Rumors that PokerStars is lining up a takeover bid for Full Tilt Poker are spreading across the Internet. The reports for now remain unconfirmed by any reliable source.
Rumors that PokerStars might be lining up a major takeover bid for Full Tilt Poker are right now spreading like wildfire across the web.
The rumors started early this morning when an anonymous poster created a thread on TwoPlusTwo, titled "PokerStars Purchases FTP(?)".
In the thread's original post, the creator claimed that PokerStars has reached an agreement with the U.S. Department of Justice to buy out FTP, and that the deal would mean refunding of all players and both sites to go back online.
The thread was almost immediately shut down as the poster did not provide any sources to his claims, but it was later reopened with moderator "NoahSD" adding that he had received messages from "a number of sources" telling him to undelete the thread.
The rumors would later be fueled additionally by tweets from ChiliGaming CEO Alexandre Dreyfus and French online iGaming magazine, IGamingFrance.
"Pokerstars buys FullTilt for a consideration of $750m, including settlement with DOJ and full balances of players (330m). I’m impressed," were the words from the ChiliGaming CEO, who has also been the only source so far to put an actual number on a potential deal.
Meanwhile, IGamingFrance claimed to have been in contact with Laurent Tapie, who according to the magazine declined to comment but promised to have a press release out "later today."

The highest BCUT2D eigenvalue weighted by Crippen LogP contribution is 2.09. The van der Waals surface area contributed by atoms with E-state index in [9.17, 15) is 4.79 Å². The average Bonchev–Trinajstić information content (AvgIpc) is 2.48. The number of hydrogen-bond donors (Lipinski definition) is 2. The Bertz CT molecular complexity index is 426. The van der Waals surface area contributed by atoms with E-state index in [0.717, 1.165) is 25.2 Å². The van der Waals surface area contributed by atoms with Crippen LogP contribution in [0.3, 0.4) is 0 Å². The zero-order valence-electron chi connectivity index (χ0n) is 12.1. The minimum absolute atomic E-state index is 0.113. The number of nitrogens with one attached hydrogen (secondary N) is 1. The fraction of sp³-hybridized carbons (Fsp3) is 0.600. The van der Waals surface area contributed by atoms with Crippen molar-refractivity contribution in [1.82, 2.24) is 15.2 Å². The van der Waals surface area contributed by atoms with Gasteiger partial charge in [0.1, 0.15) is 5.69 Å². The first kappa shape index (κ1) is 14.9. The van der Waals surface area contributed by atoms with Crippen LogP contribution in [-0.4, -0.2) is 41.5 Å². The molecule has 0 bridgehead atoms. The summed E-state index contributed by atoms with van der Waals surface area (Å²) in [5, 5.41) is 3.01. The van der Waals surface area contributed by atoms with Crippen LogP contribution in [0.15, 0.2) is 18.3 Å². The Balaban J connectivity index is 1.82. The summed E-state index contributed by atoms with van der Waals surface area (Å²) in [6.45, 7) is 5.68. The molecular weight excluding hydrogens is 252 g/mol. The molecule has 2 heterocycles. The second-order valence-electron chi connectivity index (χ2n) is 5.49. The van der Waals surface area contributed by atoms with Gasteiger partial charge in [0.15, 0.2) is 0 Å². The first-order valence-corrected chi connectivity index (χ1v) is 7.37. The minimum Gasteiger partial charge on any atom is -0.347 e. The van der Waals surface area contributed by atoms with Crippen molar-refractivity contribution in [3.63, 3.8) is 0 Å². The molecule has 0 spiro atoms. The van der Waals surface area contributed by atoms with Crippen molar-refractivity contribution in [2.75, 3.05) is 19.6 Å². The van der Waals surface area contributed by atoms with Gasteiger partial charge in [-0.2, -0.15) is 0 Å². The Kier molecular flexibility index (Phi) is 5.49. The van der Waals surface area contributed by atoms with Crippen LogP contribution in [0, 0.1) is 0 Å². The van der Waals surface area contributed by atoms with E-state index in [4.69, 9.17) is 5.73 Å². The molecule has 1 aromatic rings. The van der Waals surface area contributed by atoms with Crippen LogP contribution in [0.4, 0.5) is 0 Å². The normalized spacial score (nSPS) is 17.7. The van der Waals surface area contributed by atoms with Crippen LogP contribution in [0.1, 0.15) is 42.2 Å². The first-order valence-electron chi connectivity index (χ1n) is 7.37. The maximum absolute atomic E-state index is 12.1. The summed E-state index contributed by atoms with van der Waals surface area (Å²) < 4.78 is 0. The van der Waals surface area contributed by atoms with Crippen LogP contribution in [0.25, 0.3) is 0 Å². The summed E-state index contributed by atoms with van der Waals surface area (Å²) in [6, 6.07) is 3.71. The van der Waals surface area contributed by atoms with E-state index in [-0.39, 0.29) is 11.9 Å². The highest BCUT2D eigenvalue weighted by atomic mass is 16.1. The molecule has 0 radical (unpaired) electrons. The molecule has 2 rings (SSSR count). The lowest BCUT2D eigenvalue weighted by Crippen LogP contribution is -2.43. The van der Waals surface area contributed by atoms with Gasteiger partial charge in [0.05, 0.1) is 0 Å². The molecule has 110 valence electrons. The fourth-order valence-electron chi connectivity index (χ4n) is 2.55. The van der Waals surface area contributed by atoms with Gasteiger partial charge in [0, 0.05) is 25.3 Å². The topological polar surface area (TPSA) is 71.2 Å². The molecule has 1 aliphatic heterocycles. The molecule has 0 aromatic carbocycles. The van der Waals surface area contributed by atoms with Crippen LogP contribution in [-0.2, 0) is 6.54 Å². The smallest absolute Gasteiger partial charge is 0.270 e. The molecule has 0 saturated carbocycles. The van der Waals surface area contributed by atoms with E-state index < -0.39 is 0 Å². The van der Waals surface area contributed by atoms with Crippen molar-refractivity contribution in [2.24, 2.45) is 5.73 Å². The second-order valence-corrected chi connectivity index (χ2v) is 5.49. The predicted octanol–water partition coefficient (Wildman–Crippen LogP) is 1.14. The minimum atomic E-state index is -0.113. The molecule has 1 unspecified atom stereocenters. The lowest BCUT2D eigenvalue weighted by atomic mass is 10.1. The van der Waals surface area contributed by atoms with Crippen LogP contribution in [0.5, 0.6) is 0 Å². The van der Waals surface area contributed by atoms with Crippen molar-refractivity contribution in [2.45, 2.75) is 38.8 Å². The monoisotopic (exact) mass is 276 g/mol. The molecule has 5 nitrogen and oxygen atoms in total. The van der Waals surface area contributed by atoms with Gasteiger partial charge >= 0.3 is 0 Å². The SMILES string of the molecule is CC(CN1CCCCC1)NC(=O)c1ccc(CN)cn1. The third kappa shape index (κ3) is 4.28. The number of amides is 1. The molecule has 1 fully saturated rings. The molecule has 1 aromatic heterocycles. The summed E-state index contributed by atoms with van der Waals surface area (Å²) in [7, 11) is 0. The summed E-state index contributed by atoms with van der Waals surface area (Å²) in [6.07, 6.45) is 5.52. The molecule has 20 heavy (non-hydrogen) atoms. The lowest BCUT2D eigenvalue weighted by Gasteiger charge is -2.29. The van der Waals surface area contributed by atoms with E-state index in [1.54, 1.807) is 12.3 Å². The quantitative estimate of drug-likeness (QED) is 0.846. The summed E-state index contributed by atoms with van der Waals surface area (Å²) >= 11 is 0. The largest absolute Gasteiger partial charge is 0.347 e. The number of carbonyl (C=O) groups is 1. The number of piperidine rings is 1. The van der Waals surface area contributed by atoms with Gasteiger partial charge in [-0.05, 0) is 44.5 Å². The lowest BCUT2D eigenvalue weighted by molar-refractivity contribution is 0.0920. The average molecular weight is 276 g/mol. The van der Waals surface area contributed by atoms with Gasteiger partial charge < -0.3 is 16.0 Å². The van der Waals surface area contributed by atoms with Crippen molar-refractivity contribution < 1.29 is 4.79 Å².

Another input also came from Daniel "jungleman12" Cates, who last night tweeted that he had received "very promising news regarding the Full Tilt situation. Cates' today went on to reiterate this claim in a new blog post on his personal website, junglemandan.com, in which he once again expressed his optimism about the future of the inactive site.
Other reports from different corners of the web this afternoon further pointed to the failure of Groupe Bernard Tapie to complete its pending deal with the Department of Justice, hinting that PokerStars may have come from behind to take advantage of the situation.
According to eGaming Review, sources close to the matter today confirmed that the deal has indeed fallen through, with the Tapie group citing "unresolvable legal complications and failure to agree on player repayment plan" as the reasons for the deal's last-minute collapse.
So far, however, all reports remain unsubstantiated and are therefore to be understood as little more than unconfirmed rumors at this point.
No changes have been made to the Full Tilt Poker domain either, just as no official statement has been released from any of the involved parts.